Vinaya Pitaka (1): The Analysis of Monks’ Rules (Bhikkhu-vibhanga)

by I. B. Horner | 2014 | 345,334 words | ISBN-13: 9781921842160

The English translation of the Bhikkhu-vibhanga: the first part of the Suttavibhanga, which itself is the first book of the Pali Vinaya Pitaka, one of the three major ‘baskets’ of Therevada canonical literature. It is a collection of rules for Buddhist monks. The English translation of the Vinaya-pitaka (first part, bhikkhu-vibhanga) contains many...

Monks’ Forfeiture (Nissaggiya) 12

Bu-NP.12.1.1 BD.2.74 … at Vesālī in the Great Grove in the Hall of the Peaked Roof. At that time the group of six monks had a rug[1] made of pure black sheep’s[2] wool. People, engaged in touring the dwelling-place, seeing them … spread it about, saying: “How can these recluses, sons of the Sakyans, have a rug made of pure black sheep’s wool, like householders who enjoy pleasures of the senses?” Monks heard these people who … spread it about. Those who were modest monks … spread it about, saying:

“How can the group of six monks have a rug made of pure black sheep’s wool?” Then these monks told this matter to the lord. He said:

“Is it true, as is said, that you, monks, had a rug made of pure black sheep’s wool?”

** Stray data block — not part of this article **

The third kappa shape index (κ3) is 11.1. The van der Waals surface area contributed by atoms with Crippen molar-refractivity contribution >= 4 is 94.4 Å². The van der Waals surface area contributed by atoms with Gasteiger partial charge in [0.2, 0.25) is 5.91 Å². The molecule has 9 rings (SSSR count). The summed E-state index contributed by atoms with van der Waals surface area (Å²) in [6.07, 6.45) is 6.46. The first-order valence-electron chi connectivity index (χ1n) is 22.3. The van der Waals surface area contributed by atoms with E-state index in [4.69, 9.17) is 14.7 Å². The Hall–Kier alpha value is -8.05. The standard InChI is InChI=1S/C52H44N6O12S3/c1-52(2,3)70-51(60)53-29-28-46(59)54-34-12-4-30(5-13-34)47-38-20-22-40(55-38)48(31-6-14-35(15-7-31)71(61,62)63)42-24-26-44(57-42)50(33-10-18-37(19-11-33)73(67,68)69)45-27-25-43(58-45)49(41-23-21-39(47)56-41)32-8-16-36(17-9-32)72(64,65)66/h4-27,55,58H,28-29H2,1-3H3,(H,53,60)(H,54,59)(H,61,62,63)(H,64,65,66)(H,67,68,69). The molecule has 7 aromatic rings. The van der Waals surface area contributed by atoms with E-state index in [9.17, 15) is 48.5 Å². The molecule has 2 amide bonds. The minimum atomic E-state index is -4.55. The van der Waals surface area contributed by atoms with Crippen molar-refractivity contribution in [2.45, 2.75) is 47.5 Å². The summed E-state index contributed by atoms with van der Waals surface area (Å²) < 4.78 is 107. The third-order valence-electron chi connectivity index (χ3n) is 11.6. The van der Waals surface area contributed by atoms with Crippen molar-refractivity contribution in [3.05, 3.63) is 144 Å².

“It is true, lord,” they said.

The enlightened one, the lord, rebuked them, saying: “How can you, foolish men, have a rug made of pure black sheep’s wool? It is not, foolish men, for pleasing those who are not (yet) pleased … And thus, monks, this rule of training should be set forth:

Whatever monk should cause a rug to be made of pure black sheep’s wool, there is an offence of expiation involving forfeiture.”


Bu-NP.12.2.1 BD.2.75 Whatever means: … is monk to be understood in this case.

Black means: there are two (kinds of) black: black by nature or dyed black.

A rug means: it is made “having spread,” not woven. Vin.3.226

Should cause to be made means: if he makes it or causes it to be made, there is an offence of wrong-doing in the action. It is to be forfeited … to an individual. And thus, monks, should it be forfeited: … ‘… this rug which I, honoured sirs, had made of pure black sheep’s wool …’ … if he is the first wrong-doer.[3]

Footnotes and references:

1.

santhata, see above, BD.2.71, n.4.

2.

eḷaka, a ram, a wild goat, according to Pali-English Dictionary and Childers. Eḍaka (Sanskrit) is a kind of sheep, a ram, a wild goat, according to Monier-Williams. Aja is certainly a goat. The compound aj-eḷaka sometimes occurs, as at DN.i.5, seeming to mean the goats and the sheep. In India, the goat and the sheep closely resemble one another: the tails of the former stick up, those of the latter hang down; but the colour and texture of their hair, or wool (loma), are similar.

3.

Cf. Bu-NP.11.